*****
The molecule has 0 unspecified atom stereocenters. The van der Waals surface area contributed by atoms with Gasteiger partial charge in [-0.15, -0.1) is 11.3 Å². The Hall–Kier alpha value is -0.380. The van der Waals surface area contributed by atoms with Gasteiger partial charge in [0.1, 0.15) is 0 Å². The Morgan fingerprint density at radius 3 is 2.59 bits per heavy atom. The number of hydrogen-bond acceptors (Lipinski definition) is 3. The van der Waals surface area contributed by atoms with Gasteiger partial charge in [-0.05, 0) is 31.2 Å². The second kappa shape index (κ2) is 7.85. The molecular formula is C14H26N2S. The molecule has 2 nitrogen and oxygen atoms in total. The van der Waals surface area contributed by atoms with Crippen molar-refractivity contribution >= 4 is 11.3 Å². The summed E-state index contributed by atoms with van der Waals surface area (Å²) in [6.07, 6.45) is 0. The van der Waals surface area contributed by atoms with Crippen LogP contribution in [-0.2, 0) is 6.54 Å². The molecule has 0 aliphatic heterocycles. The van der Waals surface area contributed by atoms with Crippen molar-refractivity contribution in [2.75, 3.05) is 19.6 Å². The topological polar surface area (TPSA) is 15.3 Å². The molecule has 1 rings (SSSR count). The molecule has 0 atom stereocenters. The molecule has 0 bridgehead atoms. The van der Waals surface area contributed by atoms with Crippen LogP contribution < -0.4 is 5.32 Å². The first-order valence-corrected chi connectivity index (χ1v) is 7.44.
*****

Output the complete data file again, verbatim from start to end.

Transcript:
The molecule has 0 unspecified atom stereocenters. The van der Waals surface area contributed by atoms with Gasteiger partial charge in [-0.15, -0.1) is 11.3 Å². The Hall–Kier alpha value is -0.380. The van der Waals surface area contributed by atoms with Gasteiger partial charge in [0.1, 0.15) is 0 Å². The Morgan fingerprint density at radius 3 is 2.59 bits per heavy atom. The number of hydrogen-bond acceptors (Lipinski definition) is 3. The van der Waals surface area contributed by atoms with Gasteiger partial charge in [-0.05, 0) is 31.2 Å². The second kappa shape index (κ2) is 7.85. The molecular formula is C14H26N2S. The molecule has 2 nitrogen and oxygen atoms in total. The van der Waals surface area contributed by atoms with Crippen molar-refractivity contribution >= 4 is 11.3 Å². The summed E-state index contributed by atoms with van der Waals surface area (Å²) in [6.07, 6.45) is 0. The van der Waals surface area contributed by atoms with Crippen LogP contribution in [-0.2, 0) is 6.54 Å². The molecule has 0 aliphatic heterocycles. The van der Waals surface area contributed by atoms with Crippen molar-refractivity contribution in [2.75, 3.05) is 19.6 Å². The topological polar surface area (TPSA) is 15.3 Å². The molecule has 1 rings (SSSR count). The molecule has 0 atom stereocenters. The molecule has 0 bridgehead atoms. The van der Waals surface area contributed by atoms with Crippen LogP contribution < -0.4 is 5.32 Å². The first-order valence-corrected chi connectivity index (χ1v) is 7.44.